I had the idea that we could use Coroplast for everything that would otherwise be a thin panel board, like all the side walls of the cupboards. I got the idea from Ikea. I’d seen coroplast used in the door panels of one of their cupboard choices. At the time I was annoyed with it. “That stuff’s so cheap, and they’re selling it for how much?” But it did look sleek. We’re talking about the corrugated plastic that’s used for election campaign signs everywhere.
I had to sell H.W. on it, since it’s a plastic product. I figured it would be extremely lightweight, plenty strong, attractive in its simplicity, easy to wipe clean, wouldn’t harbour or spread mold, and perhaps above all, installing it would be dreamy. It was flexible, and it could be cut up with a knife, instead of taking multiple runs at it with a jigsaw (making all the curves).
It was all those things and more. Oh, it was so easy to install. I didn’t have to move. I’d cut my piece, that took about 10 seconds, then carve away at the foam to make a slit to fit it in, then shave my piece a little (repeat, repeat), get it all snug in, and then slice off the outer edge if it was proud, all in situ. Wow. I was thrilled with that, thinking of the back and forthing with the saw if we were using wood- worse even than I’d imagined. It was finicky work, but still went smooth and faster than anything else had. I have a lot of respect for the original builders who were working with an uninsulated shell. I screwed it on with wafer screws, which look flashy and modern.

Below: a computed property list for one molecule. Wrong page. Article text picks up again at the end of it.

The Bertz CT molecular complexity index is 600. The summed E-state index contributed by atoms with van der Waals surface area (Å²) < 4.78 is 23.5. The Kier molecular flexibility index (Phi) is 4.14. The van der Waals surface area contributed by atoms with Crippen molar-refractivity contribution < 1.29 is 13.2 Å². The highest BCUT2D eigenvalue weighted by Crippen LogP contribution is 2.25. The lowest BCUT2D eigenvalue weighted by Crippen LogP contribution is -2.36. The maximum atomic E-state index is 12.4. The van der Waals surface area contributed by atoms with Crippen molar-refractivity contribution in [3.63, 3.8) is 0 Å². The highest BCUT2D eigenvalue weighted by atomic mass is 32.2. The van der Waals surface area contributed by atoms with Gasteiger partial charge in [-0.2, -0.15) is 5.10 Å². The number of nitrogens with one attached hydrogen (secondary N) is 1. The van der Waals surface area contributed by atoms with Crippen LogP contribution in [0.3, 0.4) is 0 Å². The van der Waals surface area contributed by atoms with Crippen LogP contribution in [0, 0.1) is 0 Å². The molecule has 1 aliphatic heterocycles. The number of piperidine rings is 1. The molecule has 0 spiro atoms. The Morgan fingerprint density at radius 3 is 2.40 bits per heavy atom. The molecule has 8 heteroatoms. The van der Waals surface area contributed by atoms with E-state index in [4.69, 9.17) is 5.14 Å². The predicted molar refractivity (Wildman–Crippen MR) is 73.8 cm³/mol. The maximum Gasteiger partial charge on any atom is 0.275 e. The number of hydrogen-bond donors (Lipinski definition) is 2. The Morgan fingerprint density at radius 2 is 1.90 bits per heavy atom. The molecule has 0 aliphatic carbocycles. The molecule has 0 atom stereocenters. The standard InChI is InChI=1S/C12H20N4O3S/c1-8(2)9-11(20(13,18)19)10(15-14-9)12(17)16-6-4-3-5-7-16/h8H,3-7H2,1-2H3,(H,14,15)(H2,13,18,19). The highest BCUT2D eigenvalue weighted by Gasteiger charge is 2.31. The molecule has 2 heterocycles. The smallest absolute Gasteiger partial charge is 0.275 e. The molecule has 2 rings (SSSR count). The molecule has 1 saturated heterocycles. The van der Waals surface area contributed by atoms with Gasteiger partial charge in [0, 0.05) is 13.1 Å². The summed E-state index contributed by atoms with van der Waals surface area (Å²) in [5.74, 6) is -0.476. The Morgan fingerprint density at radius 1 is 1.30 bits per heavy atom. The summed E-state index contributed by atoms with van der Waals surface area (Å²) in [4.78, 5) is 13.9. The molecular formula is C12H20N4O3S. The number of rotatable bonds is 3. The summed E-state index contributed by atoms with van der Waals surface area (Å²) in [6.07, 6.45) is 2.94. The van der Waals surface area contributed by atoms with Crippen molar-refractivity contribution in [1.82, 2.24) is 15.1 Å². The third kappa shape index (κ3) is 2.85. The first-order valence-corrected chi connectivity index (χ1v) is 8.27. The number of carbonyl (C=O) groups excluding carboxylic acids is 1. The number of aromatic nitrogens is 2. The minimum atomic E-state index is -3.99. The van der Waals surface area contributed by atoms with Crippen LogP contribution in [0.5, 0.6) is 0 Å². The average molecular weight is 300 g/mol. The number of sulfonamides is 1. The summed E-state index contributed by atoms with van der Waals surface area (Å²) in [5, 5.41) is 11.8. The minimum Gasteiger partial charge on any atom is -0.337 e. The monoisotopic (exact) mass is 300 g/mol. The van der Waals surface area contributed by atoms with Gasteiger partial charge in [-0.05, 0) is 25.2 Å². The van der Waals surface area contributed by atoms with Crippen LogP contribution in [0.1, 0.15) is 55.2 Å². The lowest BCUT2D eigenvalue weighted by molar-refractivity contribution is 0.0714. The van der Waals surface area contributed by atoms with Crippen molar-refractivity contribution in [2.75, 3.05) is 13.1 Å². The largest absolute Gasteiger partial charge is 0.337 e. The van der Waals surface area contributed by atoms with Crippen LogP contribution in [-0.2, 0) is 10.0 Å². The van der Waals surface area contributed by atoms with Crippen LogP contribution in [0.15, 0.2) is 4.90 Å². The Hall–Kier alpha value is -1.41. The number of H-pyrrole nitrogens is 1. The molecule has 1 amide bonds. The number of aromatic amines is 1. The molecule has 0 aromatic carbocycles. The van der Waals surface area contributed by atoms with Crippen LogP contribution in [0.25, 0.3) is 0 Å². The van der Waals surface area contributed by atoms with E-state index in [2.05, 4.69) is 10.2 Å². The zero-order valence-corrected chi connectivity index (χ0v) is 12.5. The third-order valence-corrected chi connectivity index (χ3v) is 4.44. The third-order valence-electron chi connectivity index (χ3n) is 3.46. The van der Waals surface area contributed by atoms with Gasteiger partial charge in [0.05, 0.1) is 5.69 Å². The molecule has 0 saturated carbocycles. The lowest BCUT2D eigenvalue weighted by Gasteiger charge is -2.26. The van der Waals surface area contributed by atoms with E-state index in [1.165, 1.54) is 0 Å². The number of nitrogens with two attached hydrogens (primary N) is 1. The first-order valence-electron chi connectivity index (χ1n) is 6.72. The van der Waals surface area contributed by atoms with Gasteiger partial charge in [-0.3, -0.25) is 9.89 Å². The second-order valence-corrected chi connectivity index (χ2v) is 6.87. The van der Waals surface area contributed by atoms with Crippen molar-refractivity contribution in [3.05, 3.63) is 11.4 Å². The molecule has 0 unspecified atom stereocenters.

The thing I didn’t expect, that I realized as soon as I got a couple sides up, was that it lets light through! Instead of creating little caves when the sides go up, the insides of the cabinets are flooded with natural light still. Continue reading Buttoning up the cupboards